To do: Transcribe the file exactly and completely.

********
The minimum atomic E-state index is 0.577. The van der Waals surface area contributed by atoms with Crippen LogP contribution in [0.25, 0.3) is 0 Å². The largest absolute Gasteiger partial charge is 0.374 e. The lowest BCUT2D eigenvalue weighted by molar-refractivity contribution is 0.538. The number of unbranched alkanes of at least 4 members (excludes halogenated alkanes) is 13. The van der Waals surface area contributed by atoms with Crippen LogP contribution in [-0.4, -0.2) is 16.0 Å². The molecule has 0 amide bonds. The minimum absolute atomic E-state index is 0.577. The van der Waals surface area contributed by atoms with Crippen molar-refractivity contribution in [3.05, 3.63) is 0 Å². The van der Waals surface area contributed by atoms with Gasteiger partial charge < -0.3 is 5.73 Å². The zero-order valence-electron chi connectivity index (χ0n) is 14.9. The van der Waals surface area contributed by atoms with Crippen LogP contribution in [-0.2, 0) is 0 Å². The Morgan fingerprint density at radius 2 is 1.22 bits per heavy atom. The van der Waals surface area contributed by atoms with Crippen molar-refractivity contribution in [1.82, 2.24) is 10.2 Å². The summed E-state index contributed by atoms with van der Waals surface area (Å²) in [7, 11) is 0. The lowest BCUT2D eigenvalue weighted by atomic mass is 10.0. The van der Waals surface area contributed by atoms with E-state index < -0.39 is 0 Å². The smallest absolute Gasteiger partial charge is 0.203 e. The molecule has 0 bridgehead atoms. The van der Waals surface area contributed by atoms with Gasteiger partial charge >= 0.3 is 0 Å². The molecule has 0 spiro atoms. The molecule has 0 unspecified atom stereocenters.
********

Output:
The minimum atomic E-state index is 0.577. The van der Waals surface area contributed by atoms with Crippen LogP contribution in [0.25, 0.3) is 0 Å². The largest absolute Gasteiger partial charge is 0.374 e. The lowest BCUT2D eigenvalue weighted by molar-refractivity contribution is 0.538. The number of unbranched alkanes of at least 4 members (excludes halogenated alkanes) is 13. The van der Waals surface area contributed by atoms with Crippen LogP contribution in [-0.4, -0.2) is 16.0 Å². The molecule has 0 amide bonds. The minimum absolute atomic E-state index is 0.577. The van der Waals surface area contributed by atoms with Crippen molar-refractivity contribution in [3.05, 3.63) is 0 Å². The van der Waals surface area contributed by atoms with Gasteiger partial charge < -0.3 is 5.73 Å². The zero-order valence-electron chi connectivity index (χ0n) is 14.9. The van der Waals surface area contributed by atoms with Crippen LogP contribution in [-0.2, 0) is 0 Å². The Morgan fingerprint density at radius 2 is 1.22 bits per heavy atom. The van der Waals surface area contributed by atoms with Crippen molar-refractivity contribution in [1.82, 2.24) is 10.2 Å². The summed E-state index contributed by atoms with van der Waals surface area (Å²) in [7, 11) is 0. The lowest BCUT2D eigenvalue weighted by atomic mass is 10.0. The van der Waals surface area contributed by atoms with E-state index < -0.39 is 0 Å². The smallest absolute Gasteiger partial charge is 0.203 e. The molecule has 0 bridgehead atoms. The van der Waals surface area contributed by atoms with Gasteiger partial charge >= 0.3 is 0 Å². The molecule has 0 spiro atoms. The molecule has 0 unspecified atom stereocenters.